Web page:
A two-party system emerged in both countries in the post-war 1946–1962 period: the People’s National Movement (PNM)—a middle-class nationalist party led by Eric Williams, with the unions’ support, became the first government of independent T&T (Bolland 2001:457–461), and the Comité mixte gabonaise (CMG) party led by Leon Mba formed the first government of Gabon (Yates 1996:103–105).
See Palmer (2006) for details.
By the mid-1980s, both Gabon and T&T succumbed to severe debt crises and underwent IMF-imposed structural adjustment. See Yates (1996) and Keily (1996) for details of each government’s response to the subsequent public discontent, protests, and even attempted coup d’états.
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I would like to thank Michael Biggs, Kara Cebulko, Samuel Cohn, Orly Clerge, Cedric de Leon, Susan Eckstein, Julian Go, Kim Scipes, James Mahoney, Sigrun Olafsdottir, Eniola Anuoluwapo Soyemi, Trina Vithayathil, and the reviewers for their critical feedback and helpful comments on various drafts of the article.
This study also provokes other questions related to the emergence of a strong/weak working class movement in T&T/Gabon, respectively, and direction of causality. First, one may wonder why a strong working class with these particular features developed in T&T in the first place, and why labor was weak in Gabon. While this is beyond the purview of this particular paper, some of these contextual factors shaping working class strength, such as extent of labor repression and timing of the oil industry’s emergence, have been discussed.
The possibility of reverse causality in this study is another important question. After all, Rueschemeyer et al.’s (1992) study of the emergence of democracy (not development) argues that capitalist development—marked by increases in wealth, urbanization, communication and transport, and literacy—increases working class power (which, in turn, brings about democracy). Along these dimensions of capitalist development, it is difficult to assert definitively that T&T or Gabon was “more developed” than the other: both had similar levels of wealth, Gabon was more urbanized, and T&T had higher literacy. In addition, as many have shown, highly capitalistic economies do not always produce development in the sense of enhancing human capabilities (Sen 1999). This study is able to decisively show that the state, in T&T for instance, explicitly cited working class mobilization as the impetus and rationale for developmental state reforms.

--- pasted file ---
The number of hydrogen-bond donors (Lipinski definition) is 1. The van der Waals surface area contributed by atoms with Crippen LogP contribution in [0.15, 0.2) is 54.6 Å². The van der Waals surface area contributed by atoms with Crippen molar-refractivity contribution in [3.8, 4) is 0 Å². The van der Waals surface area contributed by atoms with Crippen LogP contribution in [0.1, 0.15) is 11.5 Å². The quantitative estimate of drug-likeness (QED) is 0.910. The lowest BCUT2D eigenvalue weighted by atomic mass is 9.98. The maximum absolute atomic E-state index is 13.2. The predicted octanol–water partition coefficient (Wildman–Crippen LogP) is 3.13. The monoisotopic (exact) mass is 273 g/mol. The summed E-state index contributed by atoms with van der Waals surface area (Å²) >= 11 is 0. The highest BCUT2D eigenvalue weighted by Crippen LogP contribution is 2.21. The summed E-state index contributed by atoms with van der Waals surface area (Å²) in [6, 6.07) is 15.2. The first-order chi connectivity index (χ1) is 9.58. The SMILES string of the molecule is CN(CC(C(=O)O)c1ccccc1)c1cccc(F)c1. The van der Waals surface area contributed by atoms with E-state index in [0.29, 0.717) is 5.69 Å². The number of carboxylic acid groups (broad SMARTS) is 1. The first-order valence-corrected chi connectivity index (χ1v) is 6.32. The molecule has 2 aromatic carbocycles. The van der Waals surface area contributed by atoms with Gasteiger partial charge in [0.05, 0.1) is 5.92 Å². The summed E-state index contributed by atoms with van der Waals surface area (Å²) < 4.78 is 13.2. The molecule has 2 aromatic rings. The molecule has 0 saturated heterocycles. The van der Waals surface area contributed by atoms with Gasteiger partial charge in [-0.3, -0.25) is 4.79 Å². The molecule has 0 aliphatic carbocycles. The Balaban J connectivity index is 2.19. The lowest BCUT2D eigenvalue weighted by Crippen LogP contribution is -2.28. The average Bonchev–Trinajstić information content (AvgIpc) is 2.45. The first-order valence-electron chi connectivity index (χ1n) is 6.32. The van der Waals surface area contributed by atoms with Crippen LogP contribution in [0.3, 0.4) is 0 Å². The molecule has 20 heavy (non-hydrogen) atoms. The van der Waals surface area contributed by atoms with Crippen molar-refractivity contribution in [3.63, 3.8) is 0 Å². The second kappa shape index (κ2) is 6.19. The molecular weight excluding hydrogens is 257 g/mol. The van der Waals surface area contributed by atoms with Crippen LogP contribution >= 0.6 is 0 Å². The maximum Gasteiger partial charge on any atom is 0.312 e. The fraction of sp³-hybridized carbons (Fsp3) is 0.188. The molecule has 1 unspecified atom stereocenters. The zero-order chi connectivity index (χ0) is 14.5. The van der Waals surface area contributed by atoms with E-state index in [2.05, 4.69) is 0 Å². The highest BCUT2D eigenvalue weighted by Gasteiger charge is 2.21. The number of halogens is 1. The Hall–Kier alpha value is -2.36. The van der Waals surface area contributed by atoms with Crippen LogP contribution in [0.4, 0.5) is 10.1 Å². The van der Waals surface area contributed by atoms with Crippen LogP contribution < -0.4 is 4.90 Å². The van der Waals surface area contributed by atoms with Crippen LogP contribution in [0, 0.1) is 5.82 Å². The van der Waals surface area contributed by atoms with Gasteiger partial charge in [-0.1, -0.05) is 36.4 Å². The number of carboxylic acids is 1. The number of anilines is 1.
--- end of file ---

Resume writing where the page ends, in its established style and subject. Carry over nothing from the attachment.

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Edwards, Z. No Colonial Working Class, No Post-Colonial Development: a Comparative-Historical Analysis of Two Oil-Rich Countries. St Comp Int Dev 53, 477–499 (2018). https://doi.org/10.1007/s12116-017-9255-9
- State capacity
- Working class
- Resource curse